SUA elections will take place from May 15 to May 22, and currently enrolled UCSC students will be able to access ballots virtually through the elections website here.
The current SUA positions up for vote are President, Vice President for Internal Affairs (VPIA), Vice President for External Affairs (VPEA), Vice President for Academic Affairs (VPAA), Vice President for Student Life (VPSL), and Vice President for Diversity and Inclusion (VPDI).
City on a Hill Press (CHP) asked SUA candidates questions you want to know the answers to: why they chose to run, what their priorities are, how they plan to enact change, and what they would adjust about how the current SUA operates.
CHP has fact-checked each statement and noted factual inaccuracies.
SUA Vice President for Academic Affairs (VPAA)
The Vice President for Academic Affairs is the main contact between the student body, faculty, and administration regarding academics. They sit on the Education Policy Committee for the Student Academic Senate, meeting twice quarterly to hear student concerns about academic policy.
The candidates running are Jamie Nelson Hindery and Stephanie Sanchez Toscano.
Jamie Nelson Hindery
Jamie Nelson Hindery cites their background as a 27-year-old transfer student to advocate for the academic needs of non-traditional students.
As the Student Representative on the Committee on Educational Policy and Co-Chair of the Student Academic Senate, Hindery worked alongside incumbent Dora Rasch.
In an email to City on a Hill Press, Hindery said that they were encouraged to run by friends who are current SUA officers – not in their official capacities – “because they thought it would be in the students’ interest, not because we would then work together.”
Hindery also served as a campaign manager for 2020 Palo Alto City Council candidate Steven Lee.
Stephanie Sanchez Toscano
Stephanie Sanchez Toscano is a member of MEChA and ChALE. She plans to focus on creating more scholarships, advocating for more academic advisors, and increasing resources for low-income students transitioning from high school to college. Sanchez Toscano stresses that she’s here for the students, not administration.
“I saw the disconnect that there was [between] the SUA and the student body, and there’s something that has to change,” Sanchez Toscano said. “And that’s one of the main reasons for changing because students’ voices are not actually being heard right now.”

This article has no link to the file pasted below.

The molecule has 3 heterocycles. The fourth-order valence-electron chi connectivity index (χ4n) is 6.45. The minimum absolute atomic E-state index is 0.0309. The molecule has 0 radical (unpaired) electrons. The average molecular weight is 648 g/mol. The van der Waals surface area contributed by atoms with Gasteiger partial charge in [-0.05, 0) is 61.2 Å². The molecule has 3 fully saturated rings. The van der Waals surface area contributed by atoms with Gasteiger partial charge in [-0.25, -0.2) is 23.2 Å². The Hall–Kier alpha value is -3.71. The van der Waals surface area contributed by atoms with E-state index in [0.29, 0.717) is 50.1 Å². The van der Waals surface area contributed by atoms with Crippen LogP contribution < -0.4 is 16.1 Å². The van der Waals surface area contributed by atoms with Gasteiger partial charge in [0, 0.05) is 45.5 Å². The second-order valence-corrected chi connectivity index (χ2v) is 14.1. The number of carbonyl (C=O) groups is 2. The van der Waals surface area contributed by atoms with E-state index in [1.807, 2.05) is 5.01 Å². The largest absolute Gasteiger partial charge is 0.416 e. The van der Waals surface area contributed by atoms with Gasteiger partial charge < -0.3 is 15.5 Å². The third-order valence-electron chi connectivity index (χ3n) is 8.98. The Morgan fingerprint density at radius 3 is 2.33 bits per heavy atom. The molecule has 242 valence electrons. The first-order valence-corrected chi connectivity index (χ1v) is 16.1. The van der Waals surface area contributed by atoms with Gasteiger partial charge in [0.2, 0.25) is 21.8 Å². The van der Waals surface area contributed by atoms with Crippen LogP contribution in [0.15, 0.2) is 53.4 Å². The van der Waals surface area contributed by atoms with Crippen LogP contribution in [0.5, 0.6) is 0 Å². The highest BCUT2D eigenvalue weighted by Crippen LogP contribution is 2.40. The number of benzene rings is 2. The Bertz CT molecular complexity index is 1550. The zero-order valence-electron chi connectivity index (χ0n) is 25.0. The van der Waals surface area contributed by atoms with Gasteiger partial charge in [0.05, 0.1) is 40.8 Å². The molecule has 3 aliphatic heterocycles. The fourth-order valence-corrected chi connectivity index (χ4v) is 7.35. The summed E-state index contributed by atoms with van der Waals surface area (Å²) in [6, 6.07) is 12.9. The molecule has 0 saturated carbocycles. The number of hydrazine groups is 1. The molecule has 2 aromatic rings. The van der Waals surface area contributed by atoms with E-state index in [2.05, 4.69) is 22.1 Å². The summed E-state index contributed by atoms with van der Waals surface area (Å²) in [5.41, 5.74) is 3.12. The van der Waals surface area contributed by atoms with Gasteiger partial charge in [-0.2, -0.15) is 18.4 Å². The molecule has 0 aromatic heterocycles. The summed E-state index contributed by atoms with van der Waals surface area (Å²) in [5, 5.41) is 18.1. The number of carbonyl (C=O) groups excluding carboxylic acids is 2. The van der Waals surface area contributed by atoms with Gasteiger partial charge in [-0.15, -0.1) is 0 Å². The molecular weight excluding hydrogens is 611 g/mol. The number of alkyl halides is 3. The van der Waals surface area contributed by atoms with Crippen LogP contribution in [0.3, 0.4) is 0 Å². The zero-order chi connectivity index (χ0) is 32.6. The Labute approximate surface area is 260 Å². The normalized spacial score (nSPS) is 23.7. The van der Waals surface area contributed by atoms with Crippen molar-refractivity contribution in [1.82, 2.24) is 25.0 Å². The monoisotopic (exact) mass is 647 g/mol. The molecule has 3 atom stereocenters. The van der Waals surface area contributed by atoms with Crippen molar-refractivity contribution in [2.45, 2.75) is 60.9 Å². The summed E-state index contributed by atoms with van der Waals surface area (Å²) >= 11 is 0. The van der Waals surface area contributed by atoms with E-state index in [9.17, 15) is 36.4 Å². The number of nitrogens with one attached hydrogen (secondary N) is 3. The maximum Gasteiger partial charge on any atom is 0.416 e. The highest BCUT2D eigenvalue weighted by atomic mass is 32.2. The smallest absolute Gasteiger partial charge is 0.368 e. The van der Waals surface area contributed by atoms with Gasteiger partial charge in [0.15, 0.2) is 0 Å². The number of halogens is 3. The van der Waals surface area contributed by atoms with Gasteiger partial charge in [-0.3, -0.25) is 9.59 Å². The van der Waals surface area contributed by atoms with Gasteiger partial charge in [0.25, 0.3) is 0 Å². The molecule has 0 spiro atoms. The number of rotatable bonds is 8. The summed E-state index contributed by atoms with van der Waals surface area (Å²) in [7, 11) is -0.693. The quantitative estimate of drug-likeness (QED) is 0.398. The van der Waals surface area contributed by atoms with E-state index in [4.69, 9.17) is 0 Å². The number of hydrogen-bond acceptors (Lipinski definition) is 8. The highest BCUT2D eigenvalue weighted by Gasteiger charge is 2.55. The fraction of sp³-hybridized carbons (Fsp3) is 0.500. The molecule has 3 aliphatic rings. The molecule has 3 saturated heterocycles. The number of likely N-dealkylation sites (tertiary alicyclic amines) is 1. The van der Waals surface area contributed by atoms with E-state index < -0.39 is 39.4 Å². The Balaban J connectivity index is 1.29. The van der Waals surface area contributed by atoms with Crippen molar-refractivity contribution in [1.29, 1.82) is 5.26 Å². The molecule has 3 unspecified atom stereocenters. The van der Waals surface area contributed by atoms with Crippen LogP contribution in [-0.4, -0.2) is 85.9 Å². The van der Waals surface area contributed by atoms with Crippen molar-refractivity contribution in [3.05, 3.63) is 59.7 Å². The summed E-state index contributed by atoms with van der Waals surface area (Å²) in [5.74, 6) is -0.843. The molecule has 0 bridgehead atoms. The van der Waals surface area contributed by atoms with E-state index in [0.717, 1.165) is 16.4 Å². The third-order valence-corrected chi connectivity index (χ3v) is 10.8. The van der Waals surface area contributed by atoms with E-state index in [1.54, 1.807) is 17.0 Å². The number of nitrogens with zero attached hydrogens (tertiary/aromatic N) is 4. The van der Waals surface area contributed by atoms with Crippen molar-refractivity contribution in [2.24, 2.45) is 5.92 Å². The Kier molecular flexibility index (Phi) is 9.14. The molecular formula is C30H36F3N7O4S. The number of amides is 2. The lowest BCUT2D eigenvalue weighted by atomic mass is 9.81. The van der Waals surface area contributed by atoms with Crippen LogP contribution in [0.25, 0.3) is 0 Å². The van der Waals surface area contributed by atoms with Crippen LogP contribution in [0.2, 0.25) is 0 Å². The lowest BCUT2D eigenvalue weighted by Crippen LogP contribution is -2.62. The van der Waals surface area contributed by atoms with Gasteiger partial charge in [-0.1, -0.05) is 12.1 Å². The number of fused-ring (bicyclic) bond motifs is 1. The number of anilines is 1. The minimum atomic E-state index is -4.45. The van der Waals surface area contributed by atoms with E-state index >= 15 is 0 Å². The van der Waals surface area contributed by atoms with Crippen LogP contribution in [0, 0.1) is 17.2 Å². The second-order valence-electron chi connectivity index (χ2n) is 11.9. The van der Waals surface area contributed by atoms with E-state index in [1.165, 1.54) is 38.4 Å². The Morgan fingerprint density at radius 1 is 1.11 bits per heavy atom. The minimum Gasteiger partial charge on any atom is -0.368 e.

SUA Vice President for Student Life (VPSL)
The VPSL is responsible for communicating between the SUA and various student organizations. They also coordinate student events throughout the year and strive to improve the student experience.
The candidates running are Alicia Anyanwu, Jesus Medina, and Akira Swan.
Alicia Anyanwu is the African Black Caribbean (ABC) Representative for the BSU. She wants to incorporate the student body back into SUA and bring light to their resources which are not utilized to their fullest potential, such as the food pantry.
“My first year here, I felt like I didn’t belong, and this campus wasn’t doing anything to make me feel like I belonged,” Anyanwu said. “It made me feel like it was my fault, but I came to realize that it’s not my fault, but the school’s fault and administration.”
Jesus Medina is currently part of the VPSL’s office through the Student Advocates Office as a caseworker. He wants students to be more informed about the SUA, and plans to do outreach to students about their perspectives on the SUA.
“I want to have consistency with the food pantry, and then have an approval of our budget to increase housing crisis support,” Medina said. “Our Student Advocates Office does have funds, but I want to have more of a way to help students and share the resources that we have to offer.”
Akira Swan is currently the SUA representative for Stevenson Student Council. She plans to make SUA a space where students can gather and communicate about campus culture. Swan wants to foster school spirit by having students engage more in their college themes.
“[I want to] find a balance between having fun events that are also engaging for students, as well as creating more accessibility to resources on campus and financial support for students who need it,” Swan said. “We’re all just building equity, and also getting students more engaged through fun events that are also entertaining and can build community.”
SUA Vice President for Diversity and Inclusion (VPDI)
The VPDI communicates with the campus’ resource centers, outreach, and retention programs, and Educational Opportunities Program (EOP). Their responsibilities include chairing the Diversity Commission and communicating with offices that handle Title IX hate/bias reports.
The sole candidate running is Leslie Marquez.
Leslie Marquez is the Ourstorian for MEChA, editor and designer of TWANAS, and Program Coordinator for engaging education (e2). Marquez wants to uplift student-run organizations and create a sense of community among students of different backgrounds. She plans to hold administration accountable on accessibly serving their students.
“At the end of the day, if this is our student government, they should be representing the students, our backgrounds and our identities and where we come from, and have that immediate connection with who they are serving,” Marquez said.
More City on a Hill Press coverage, as well as voter resources and information, on this year’s campus elections can be found here.